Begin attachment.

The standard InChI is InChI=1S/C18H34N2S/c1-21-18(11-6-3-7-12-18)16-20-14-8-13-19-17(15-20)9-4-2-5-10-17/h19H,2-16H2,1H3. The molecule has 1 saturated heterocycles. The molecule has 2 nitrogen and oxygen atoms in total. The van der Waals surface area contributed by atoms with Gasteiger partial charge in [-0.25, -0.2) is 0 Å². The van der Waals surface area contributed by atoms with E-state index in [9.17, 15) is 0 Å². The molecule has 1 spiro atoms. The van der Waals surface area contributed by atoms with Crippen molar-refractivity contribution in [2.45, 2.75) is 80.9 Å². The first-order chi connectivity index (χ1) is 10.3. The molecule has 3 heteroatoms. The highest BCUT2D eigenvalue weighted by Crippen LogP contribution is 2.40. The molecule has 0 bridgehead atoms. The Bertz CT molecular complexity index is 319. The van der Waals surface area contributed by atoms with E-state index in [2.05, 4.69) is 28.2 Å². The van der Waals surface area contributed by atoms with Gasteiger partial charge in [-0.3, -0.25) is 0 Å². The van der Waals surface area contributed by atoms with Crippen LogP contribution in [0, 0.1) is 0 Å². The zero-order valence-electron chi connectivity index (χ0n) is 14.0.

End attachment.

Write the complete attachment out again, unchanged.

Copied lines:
The standard InChI is InChI=1S/C18H34N2S/c1-21-18(11-6-3-7-12-18)16-20-14-8-13-19-17(15-20)9-4-2-5-10-17/h19H,2-16H2,1H3. The molecule has 1 saturated heterocycles. The molecule has 2 nitrogen and oxygen atoms in total. The van der Waals surface area contributed by atoms with Gasteiger partial charge in [-0.25, -0.2) is 0 Å². The van der Waals surface area contributed by atoms with E-state index in [9.17, 15) is 0 Å². The molecule has 1 spiro atoms. The van der Waals surface area contributed by atoms with Crippen molar-refractivity contribution in [2.45, 2.75) is 80.9 Å². The first-order chi connectivity index (χ1) is 10.3. The molecule has 3 heteroatoms. The highest BCUT2D eigenvalue weighted by Crippen LogP contribution is 2.40. The molecule has 0 bridgehead atoms. The Bertz CT molecular complexity index is 319. The van der Waals surface area contributed by atoms with E-state index in [2.05, 4.69) is 28.2 Å². The van der Waals surface area contributed by atoms with Gasteiger partial charge in [-0.3, -0.25) is 0 Å². The van der Waals surface area contributed by atoms with Crippen LogP contribution in [0, 0.1) is 0 Å². The zero-order valence-electron chi connectivity index (χ0n) is 14.0.